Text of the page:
Each autumn County and Regional Recorders are asked to provide breeding records from the previous year to the Rare Breeding Birds Panel (RBBP). The panel has been established to collate and archive records, and to report on the definitive status of the species that meet the criteria of rare breeders within the UK.
What is a “rare breeding bird”? All regularly breeding species with sustained populations estimated at fewer than 2,000 in a typical year qualify for inclusion. Within this numerical limit there are other factors (a species in decline, a population in need of monitoring, a species of further international importance etc.) that support inclusion. It is, of course, the rare and exotic that attract most attention and interest – during this current year there are at least six pairs of Black-winged Stilts nesting in southeast England and Cattle Egrets are now established in two counties.
However, a close look at the criteria will reveal that several “common” species also qualify; Pochard, Dartford Warbler and Hobby to name but three. The term “breeding” is also subject to a number of qualifiers – confirmed breeding, probable breeding, possible breeding, single singers etc. So that lone Shoveler you saw during June or that Water Rail “sharming” during July may well both qualify.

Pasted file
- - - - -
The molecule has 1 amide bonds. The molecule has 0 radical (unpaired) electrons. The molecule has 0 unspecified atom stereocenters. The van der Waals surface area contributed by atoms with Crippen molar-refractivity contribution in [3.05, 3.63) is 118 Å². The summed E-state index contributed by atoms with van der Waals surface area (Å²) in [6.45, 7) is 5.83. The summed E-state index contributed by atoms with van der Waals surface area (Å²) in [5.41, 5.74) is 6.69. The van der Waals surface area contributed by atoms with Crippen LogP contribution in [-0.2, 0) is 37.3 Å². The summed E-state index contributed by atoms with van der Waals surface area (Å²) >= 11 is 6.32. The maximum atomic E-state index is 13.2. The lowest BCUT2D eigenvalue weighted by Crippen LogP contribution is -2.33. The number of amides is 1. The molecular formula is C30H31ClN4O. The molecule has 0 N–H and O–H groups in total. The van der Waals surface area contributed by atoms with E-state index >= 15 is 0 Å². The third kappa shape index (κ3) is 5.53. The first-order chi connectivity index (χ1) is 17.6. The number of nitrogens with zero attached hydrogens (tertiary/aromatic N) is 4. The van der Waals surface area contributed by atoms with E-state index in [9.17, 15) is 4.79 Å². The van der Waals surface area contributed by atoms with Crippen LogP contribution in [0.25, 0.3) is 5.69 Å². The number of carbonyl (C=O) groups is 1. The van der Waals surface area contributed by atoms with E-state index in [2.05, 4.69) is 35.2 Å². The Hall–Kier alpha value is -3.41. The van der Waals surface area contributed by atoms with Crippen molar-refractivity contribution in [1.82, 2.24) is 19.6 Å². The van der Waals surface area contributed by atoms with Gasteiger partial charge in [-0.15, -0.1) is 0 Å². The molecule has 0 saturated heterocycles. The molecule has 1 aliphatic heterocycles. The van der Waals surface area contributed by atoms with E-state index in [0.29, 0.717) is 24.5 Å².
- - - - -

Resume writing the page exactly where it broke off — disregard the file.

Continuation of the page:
The Recorder has to submit the return for 2016 by November of this year and his main sources of information are the records that you provide annually to the BOC database. If you have not yet submitted your annual spreadsheet he would be grateful for it as soon as possible, providing as much evidence of breeding activity as you can (email@example.com) . If you submit your records via Birdtrack you will find a guide to submitting breeding records by that route and the Panel’s species list on the RBBP web site.
All records of rare or unusual breeding species are important, though some will not be made public: see the BOC confidentiality policy for sensitive species